Expat’s Dilemma: Rebtel or Viber for International Calls?
Making international calls can be expensive, and calling rates for certain countries just don’t seem to be getting any cheaper through traditional calling plans. Fortunately, VoIP (Voice over Internet Protocol) apps can modify the way calls are made from your phone and reduce the cost of each call.
Two of the most popular VoIP apps are Rebtel and Viber. International calls can be made using either app, although there are some key differences between the two.
- Rebtel was founded in Sweden in 2006 and rapidly grew to become the biggest international call provider next to Skype. Rebtel has a great app that works on Android phones and tablets, iPhones, iPads, Windows phones, most other Smartphones and even older mobile/cell phones and landlines! Rebtel offers incredibly inexpensive international calling even to non-Rebtel users by creating “local” landline numbers in each country so the international portion of the call costs less than calling with a calling card or using a traditional mobile carrier’s international calling plan. Rebtel also, constantly monitors whether the 3G network or local Wi-Fi is the better signal, and switches seamlessly between the two to keep the call active without defaulting back to a regular billed call using your phone company’s rates.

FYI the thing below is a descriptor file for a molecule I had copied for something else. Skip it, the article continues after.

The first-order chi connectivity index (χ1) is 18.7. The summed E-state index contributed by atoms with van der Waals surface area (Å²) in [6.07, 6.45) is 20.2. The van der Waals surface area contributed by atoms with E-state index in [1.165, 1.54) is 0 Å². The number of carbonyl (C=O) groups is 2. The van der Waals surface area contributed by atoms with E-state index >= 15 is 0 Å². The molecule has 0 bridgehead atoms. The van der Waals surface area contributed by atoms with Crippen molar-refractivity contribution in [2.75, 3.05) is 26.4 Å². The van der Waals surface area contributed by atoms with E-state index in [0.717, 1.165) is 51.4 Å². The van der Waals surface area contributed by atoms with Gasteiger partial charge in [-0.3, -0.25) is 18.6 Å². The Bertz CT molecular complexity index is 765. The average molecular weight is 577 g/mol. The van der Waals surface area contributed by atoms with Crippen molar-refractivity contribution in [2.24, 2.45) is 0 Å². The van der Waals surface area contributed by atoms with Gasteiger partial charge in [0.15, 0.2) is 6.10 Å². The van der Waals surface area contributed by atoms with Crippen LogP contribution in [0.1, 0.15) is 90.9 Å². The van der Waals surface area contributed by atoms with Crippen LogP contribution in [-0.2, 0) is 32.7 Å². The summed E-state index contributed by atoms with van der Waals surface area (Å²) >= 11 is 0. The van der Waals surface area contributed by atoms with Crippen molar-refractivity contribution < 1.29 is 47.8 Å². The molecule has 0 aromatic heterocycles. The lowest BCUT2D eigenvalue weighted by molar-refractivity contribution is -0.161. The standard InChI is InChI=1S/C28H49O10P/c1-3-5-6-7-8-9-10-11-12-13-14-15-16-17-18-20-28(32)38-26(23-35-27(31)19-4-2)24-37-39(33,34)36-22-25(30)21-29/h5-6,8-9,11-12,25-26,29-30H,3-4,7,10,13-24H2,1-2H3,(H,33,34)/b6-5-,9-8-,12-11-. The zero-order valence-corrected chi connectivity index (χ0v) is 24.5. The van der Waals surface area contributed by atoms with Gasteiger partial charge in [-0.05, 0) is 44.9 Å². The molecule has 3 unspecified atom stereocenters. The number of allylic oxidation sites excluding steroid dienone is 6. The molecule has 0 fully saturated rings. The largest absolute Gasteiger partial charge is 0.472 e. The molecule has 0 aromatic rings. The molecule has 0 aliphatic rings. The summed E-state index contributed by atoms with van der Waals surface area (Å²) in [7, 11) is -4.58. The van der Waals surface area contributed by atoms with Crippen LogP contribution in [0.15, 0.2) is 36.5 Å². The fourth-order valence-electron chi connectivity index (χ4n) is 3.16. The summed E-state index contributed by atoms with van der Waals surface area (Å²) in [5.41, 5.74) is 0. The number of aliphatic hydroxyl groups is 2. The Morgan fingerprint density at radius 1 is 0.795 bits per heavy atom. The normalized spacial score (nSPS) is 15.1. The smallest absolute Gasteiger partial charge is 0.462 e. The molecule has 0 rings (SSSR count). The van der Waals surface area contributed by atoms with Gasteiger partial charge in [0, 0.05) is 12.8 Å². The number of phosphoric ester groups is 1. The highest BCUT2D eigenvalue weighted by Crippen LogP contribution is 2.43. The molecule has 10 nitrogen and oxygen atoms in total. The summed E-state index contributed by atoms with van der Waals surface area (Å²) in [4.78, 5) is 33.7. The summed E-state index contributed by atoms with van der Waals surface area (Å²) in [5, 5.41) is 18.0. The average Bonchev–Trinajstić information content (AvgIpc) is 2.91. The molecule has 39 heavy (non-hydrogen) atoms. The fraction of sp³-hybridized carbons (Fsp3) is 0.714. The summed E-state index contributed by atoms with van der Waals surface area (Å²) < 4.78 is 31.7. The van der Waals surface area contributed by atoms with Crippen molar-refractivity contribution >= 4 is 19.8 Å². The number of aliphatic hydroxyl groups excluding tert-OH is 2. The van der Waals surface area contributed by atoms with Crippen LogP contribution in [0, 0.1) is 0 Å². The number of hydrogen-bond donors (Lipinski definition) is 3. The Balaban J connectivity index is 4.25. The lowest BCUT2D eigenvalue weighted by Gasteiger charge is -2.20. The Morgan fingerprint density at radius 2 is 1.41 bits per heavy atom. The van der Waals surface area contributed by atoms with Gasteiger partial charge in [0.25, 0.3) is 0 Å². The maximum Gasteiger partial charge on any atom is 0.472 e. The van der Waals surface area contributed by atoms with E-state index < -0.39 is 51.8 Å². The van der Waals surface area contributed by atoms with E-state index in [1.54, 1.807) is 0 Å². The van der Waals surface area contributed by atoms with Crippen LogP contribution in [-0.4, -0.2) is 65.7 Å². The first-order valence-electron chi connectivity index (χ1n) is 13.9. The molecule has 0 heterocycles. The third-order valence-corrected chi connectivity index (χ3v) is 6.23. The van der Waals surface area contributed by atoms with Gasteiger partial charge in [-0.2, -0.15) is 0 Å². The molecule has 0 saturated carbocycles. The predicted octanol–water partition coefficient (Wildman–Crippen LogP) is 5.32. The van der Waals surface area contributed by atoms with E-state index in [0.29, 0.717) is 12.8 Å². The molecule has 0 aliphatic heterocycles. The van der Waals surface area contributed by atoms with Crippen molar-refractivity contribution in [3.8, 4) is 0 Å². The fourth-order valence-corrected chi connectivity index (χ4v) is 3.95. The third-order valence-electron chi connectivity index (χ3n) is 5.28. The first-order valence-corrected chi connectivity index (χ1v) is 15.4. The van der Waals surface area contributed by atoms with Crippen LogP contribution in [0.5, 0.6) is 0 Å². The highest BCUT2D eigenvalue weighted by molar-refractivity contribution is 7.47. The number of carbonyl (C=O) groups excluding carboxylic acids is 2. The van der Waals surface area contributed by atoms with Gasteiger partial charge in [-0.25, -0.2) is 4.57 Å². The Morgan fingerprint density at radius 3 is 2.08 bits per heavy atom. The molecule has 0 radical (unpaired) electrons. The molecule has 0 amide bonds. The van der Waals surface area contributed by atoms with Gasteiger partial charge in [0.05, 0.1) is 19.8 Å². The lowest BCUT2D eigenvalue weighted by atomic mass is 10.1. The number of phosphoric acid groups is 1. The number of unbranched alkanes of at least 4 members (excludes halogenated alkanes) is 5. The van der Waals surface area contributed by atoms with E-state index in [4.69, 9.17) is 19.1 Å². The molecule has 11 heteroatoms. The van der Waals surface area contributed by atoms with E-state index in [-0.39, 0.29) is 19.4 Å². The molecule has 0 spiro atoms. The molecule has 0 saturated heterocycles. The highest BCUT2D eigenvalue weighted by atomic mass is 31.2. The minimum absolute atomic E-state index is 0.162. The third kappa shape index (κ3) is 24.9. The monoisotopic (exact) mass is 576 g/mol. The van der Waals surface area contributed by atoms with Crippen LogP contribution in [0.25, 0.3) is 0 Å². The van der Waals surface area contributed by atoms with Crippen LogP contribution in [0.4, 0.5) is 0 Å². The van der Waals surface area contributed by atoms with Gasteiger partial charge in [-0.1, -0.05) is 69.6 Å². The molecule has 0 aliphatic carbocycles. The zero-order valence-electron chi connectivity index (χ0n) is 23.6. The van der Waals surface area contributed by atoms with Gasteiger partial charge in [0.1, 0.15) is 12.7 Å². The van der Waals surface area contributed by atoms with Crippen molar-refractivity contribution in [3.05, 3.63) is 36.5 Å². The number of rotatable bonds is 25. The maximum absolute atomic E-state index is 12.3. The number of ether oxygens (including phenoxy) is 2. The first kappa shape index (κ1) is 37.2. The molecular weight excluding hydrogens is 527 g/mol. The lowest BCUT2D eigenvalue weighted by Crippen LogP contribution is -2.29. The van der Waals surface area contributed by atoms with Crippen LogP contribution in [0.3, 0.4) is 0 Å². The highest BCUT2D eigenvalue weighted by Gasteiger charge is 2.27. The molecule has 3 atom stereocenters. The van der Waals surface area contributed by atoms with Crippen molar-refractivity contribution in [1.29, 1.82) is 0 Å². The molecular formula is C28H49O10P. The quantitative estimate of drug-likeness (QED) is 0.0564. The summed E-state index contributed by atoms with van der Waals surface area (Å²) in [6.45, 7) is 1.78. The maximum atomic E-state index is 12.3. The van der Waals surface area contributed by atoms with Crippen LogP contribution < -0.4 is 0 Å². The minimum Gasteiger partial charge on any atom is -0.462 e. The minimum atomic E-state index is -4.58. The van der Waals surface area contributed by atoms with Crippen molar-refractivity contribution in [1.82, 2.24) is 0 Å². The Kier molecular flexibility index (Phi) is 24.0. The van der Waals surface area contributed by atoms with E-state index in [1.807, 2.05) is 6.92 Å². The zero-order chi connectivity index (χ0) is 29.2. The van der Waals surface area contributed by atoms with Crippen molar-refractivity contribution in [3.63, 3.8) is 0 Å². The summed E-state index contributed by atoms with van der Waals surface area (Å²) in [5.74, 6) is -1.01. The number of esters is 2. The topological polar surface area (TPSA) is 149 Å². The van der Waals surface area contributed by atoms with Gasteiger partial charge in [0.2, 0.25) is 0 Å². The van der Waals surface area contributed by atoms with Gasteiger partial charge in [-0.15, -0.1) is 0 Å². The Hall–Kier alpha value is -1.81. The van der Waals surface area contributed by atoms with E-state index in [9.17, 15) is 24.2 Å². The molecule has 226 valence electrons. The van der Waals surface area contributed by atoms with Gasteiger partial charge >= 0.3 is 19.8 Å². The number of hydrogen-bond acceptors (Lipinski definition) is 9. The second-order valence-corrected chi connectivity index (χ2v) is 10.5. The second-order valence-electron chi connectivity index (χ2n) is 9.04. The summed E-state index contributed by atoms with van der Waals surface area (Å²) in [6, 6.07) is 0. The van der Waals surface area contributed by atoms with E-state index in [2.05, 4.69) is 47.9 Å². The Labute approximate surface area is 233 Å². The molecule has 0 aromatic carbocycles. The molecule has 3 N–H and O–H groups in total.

- Viber was launched in 2010, and was originally intended to be a competitor for Skype specifically targeting the iPhone market. It has slowly increased its reach, and can now be downloaded to newer Android phones, iPhones, Windows phones, Blackberry devices and personal computers. Viber offers free calls between Viber users, including Viber international calls, but the biggest consumer complaint is that calls can be switched to a regular cell call mid-conversation if the internet connection is interrupted. This can result in huge phone bill charges due to the high cost of international calls through mobile carriers.
Real Life Example: Viber International Calls vs. Rebtel International Calls
For example, during a Viber international call, the 3G internet connection being used to handle the call could be lost. The call switches to the standard mobile network, and suddenly a call that was free is costing 33 cents per minute. The user doesn’t even know about it until they receive their phone bill.
In contrast, a Rebtel user in the same situation might lose their 3G connection, but the app will automatically switch to the local available Wi-Fi and the call will continue. Even if the call is placed to a non-Rebtel user, the low international rate still applies instead of switching to the high rate from the mobile carrier.
Both apps offer differing advantages so it’s really worth a little trial and error (or hopefully trial and success!) before you make a decision.
As the number of smartphones and tablets has grown rapidly over the last few years, so has the number of companies who are developing apps for them. This intense competition has driven prices down and caused fierce rivalries between competing developers, meaning that quality continues to excel. So the bottom line here is to urge you expats out there to join the smartphone/tablet revolution and benefit from the services available to you without racking up huge bills in your efforts to stay close with your loved ones back home.